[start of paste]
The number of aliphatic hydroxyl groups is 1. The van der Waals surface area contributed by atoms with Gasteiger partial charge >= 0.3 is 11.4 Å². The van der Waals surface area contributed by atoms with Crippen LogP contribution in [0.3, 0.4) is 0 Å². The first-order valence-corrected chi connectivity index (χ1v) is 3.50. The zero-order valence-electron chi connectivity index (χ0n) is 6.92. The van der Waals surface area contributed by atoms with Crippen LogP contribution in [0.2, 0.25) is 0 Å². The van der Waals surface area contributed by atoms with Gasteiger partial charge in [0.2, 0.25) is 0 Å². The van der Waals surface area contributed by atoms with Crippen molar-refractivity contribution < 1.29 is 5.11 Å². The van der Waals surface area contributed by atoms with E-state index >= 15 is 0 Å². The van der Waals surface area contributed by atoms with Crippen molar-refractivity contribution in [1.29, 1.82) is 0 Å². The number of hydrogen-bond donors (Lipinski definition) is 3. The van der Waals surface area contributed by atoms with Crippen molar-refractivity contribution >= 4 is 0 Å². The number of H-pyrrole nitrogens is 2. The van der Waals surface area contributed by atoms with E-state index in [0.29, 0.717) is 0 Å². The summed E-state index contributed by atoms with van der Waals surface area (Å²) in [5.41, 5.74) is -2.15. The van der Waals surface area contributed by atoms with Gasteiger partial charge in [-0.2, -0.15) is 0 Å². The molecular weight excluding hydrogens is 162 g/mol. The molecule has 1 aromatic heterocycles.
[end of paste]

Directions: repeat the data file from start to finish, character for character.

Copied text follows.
The number of aliphatic hydroxyl groups is 1. The van der Waals surface area contributed by atoms with Gasteiger partial charge >= 0.3 is 11.4 Å². The van der Waals surface area contributed by atoms with Crippen LogP contribution in [0.3, 0.4) is 0 Å². The first-order valence-corrected chi connectivity index (χ1v) is 3.50. The zero-order valence-electron chi connectivity index (χ0n) is 6.92. The van der Waals surface area contributed by atoms with Crippen LogP contribution in [0.2, 0.25) is 0 Å². The van der Waals surface area contributed by atoms with Gasteiger partial charge in [0.2, 0.25) is 0 Å². The van der Waals surface area contributed by atoms with Crippen molar-refractivity contribution < 1.29 is 5.11 Å². The van der Waals surface area contributed by atoms with E-state index >= 15 is 0 Å². The van der Waals surface area contributed by atoms with Crippen molar-refractivity contribution in [1.29, 1.82) is 0 Å². The number of hydrogen-bond donors (Lipinski definition) is 3. The van der Waals surface area contributed by atoms with Crippen molar-refractivity contribution >= 4 is 0 Å². The number of H-pyrrole nitrogens is 2. The van der Waals surface area contributed by atoms with E-state index in [0.29, 0.717) is 0 Å². The summed E-state index contributed by atoms with van der Waals surface area (Å²) in [5.41, 5.74) is -2.15. The van der Waals surface area contributed by atoms with Gasteiger partial charge in [-0.2, -0.15) is 0 Å². The molecular weight excluding hydrogens is 162 g/mol. The molecule has 1 aromatic heterocycles.